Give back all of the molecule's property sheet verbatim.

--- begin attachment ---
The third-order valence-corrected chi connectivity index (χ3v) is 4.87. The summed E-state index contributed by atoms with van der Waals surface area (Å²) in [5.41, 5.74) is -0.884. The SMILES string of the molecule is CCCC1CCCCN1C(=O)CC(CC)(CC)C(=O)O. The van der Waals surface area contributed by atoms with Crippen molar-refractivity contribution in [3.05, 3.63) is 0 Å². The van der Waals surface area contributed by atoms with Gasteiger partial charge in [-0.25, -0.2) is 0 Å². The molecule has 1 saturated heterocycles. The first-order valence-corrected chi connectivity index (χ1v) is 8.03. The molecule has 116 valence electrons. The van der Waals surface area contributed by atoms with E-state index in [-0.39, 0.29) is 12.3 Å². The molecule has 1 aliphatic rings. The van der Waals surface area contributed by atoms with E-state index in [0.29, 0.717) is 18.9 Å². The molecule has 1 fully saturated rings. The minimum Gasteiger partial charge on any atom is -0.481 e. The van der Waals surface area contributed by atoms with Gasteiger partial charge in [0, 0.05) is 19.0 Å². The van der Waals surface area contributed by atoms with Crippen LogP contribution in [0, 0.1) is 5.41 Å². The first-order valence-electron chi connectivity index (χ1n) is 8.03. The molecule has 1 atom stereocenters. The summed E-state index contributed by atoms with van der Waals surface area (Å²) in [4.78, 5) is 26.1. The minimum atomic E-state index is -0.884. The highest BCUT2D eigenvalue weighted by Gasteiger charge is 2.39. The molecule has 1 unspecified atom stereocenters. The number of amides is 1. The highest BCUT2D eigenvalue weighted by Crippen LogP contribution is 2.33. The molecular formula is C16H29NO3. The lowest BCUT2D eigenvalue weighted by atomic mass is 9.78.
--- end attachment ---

The third-order valence-corrected chi connectivity index (χ3v) is 4.87. The summed E-state index contributed by atoms with van der Waals surface area (Å²) in [5.41, 5.74) is -0.884. The SMILES string of the molecule is CCCC1CCCCN1C(=O)CC(CC)(CC)C(=O)O. The van der Waals surface area contributed by atoms with Crippen molar-refractivity contribution in [3.05, 3.63) is 0 Å². The van der Waals surface area contributed by atoms with Gasteiger partial charge in [-0.25, -0.2) is 0 Å². The molecule has 1 saturated heterocycles. The first-order valence-corrected chi connectivity index (χ1v) is 8.03. The molecule has 116 valence electrons. The van der Waals surface area contributed by atoms with E-state index in [-0.39, 0.29) is 12.3 Å². The molecule has 1 aliphatic rings. The van der Waals surface area contributed by atoms with E-state index in [0.29, 0.717) is 18.9 Å². The molecule has 1 fully saturated rings. The minimum Gasteiger partial charge on any atom is -0.481 e. The van der Waals surface area contributed by atoms with Gasteiger partial charge in [0, 0.05) is 19.0 Å². The van der Waals surface area contributed by atoms with Crippen LogP contribution in [0, 0.1) is 5.41 Å². The first-order valence-electron chi connectivity index (χ1n) is 8.03. The molecule has 1 atom stereocenters. The summed E-state index contributed by atoms with van der Waals surface area (Å²) in [4.78, 5) is 26.1. The minimum atomic E-state index is -0.884. The highest BCUT2D eigenvalue weighted by Gasteiger charge is 2.39. The molecule has 1 unspecified atom stereocenters. The number of amides is 1. The highest BCUT2D eigenvalue weighted by Crippen LogP contribution is 2.33. The molecular formula is C16H29NO3. The lowest BCUT2D eigenvalue weighted by atomic mass is 9.78.